The new Secretary of the Interior - Bruce Babbitt
The new Secretary of Interior once explained why he became head of the League of Conservation Voters: "I always wanted to be president of something."
Bruce Babbitt had wanted to be president of the United States; but his thoughtful 1988 campaign captivated the press and not the public.
Although the White House eluded Babbitt, he has been attorney general and two-term governor of Arizona, a founding board member of the Grand Canyon Trust, and, most recently, an attorney in Phoenix.
Some cabinet officials come to their posts having left few "footprints" on the issues; Babbitt, 54, has left deep gouge marks. As governor, he helped change Arizona's use of groundwater, he helped arrange large swaps of land between the state and the federal government, and he helped control emissions from copper smelters. Most recently, he represented rural Nevada in its attempt to stave off a Las Vegas water grab.
His contempt for the West's old-boy politics is softened, slightly, by humor. One of his stump stories relates how Arizona sent Carl Hayden to Congress in 1927 to gain seniority and build the Central Arizona Project. During 42 years in Congress, Babbitt says, Hayden had only one close call: He was almost beaten by rumors that he was dead. An enterprising Arizona newspaper, Babbitt says, sent a reporter to Washington, D.C., where he found Hayden in a hospital - still alive. The photo of Hayden waving weakly from his bed brought him another landslide victory.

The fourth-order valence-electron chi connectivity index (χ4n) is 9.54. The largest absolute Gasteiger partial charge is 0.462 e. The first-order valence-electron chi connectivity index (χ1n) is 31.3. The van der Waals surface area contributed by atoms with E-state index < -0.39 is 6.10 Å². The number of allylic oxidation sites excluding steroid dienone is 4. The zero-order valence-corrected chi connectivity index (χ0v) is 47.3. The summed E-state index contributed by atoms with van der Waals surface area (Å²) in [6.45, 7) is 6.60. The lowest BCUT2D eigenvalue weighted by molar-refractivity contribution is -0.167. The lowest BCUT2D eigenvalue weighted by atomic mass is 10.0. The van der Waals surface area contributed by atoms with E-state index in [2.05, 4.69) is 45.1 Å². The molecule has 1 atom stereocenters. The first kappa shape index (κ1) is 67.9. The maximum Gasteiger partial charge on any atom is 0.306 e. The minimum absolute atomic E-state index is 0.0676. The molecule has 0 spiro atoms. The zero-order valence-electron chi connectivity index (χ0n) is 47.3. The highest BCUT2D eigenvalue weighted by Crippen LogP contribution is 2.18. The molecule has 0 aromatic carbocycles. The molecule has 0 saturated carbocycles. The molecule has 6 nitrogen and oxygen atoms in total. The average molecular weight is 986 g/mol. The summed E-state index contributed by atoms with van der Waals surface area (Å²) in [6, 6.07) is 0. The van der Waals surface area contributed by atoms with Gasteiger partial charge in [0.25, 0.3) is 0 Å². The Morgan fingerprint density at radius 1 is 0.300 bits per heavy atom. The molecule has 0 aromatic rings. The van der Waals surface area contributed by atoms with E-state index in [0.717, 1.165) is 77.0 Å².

Hayden spent four decades inching up the seniority ladder so he could force construction of the CAP. Now a new native son of Arizona, with very different views of the West, takes over a powerful federal position.
Babbitt expressed his views on public lands policy in a talk titled "Public Use and the Future of the Federal Lands" given in March 1990 at a symposium sponsored by the Center of the American West at the University of Colorado, Boulder. It was printed in A Society to Match the Scenery, edited by Gary Holthaus, Patricia N. Limerick, Charles Wilkinson and Eve Stryker, 1991, the University of Colorado Press. In it, he takes on three of the West's holiest cows: multiple use, water development, and state control of water. Excerpts are reprinted below.